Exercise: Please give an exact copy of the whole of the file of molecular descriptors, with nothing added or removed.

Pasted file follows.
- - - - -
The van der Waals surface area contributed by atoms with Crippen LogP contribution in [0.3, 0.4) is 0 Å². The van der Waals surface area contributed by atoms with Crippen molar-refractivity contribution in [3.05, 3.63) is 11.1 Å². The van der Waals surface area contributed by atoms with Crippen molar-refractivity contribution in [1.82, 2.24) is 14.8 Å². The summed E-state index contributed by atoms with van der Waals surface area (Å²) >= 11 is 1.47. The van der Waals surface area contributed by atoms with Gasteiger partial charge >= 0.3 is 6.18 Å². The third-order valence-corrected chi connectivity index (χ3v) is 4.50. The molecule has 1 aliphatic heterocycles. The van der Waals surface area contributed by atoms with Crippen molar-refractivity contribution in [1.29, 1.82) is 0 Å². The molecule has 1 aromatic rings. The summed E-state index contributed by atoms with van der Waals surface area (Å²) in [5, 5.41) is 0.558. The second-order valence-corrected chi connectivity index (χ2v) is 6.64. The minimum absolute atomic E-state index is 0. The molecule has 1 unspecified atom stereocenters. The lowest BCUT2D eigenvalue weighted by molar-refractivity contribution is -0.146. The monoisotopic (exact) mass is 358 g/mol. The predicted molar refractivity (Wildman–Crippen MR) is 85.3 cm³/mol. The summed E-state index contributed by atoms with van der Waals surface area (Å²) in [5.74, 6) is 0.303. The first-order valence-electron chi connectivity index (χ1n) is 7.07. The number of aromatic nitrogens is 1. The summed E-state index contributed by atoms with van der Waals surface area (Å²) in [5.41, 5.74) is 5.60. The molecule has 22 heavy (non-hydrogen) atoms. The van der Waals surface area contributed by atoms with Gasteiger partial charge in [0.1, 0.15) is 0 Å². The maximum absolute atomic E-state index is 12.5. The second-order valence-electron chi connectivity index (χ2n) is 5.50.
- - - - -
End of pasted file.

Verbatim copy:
The van der Waals surface area contributed by atoms with Crippen LogP contribution in [0.3, 0.4) is 0 Å². The van der Waals surface area contributed by atoms with Crippen molar-refractivity contribution in [3.05, 3.63) is 11.1 Å². The van der Waals surface area contributed by atoms with Crippen molar-refractivity contribution in [1.82, 2.24) is 14.8 Å². The summed E-state index contributed by atoms with van der Waals surface area (Å²) >= 11 is 1.47. The van der Waals surface area contributed by atoms with Gasteiger partial charge >= 0.3 is 6.18 Å². The third-order valence-corrected chi connectivity index (χ3v) is 4.50. The molecule has 1 aliphatic heterocycles. The van der Waals surface area contributed by atoms with Crippen molar-refractivity contribution in [1.29, 1.82) is 0 Å². The molecule has 1 aromatic rings. The summed E-state index contributed by atoms with van der Waals surface area (Å²) in [5, 5.41) is 0.558. The second-order valence-corrected chi connectivity index (χ2v) is 6.64. The minimum absolute atomic E-state index is 0. The molecule has 1 unspecified atom stereocenters. The lowest BCUT2D eigenvalue weighted by molar-refractivity contribution is -0.146. The monoisotopic (exact) mass is 358 g/mol. The predicted molar refractivity (Wildman–Crippen MR) is 85.3 cm³/mol. The summed E-state index contributed by atoms with van der Waals surface area (Å²) in [5.74, 6) is 0.303. The first-order valence-electron chi connectivity index (χ1n) is 7.07. The number of aromatic nitrogens is 1. The summed E-state index contributed by atoms with van der Waals surface area (Å²) in [5.41, 5.74) is 5.60. The molecule has 22 heavy (non-hydrogen) atoms. The van der Waals surface area contributed by atoms with Gasteiger partial charge in [0.1, 0.15) is 0 Å². The maximum absolute atomic E-state index is 12.5. The second-order valence-electron chi connectivity index (χ2n) is 5.50.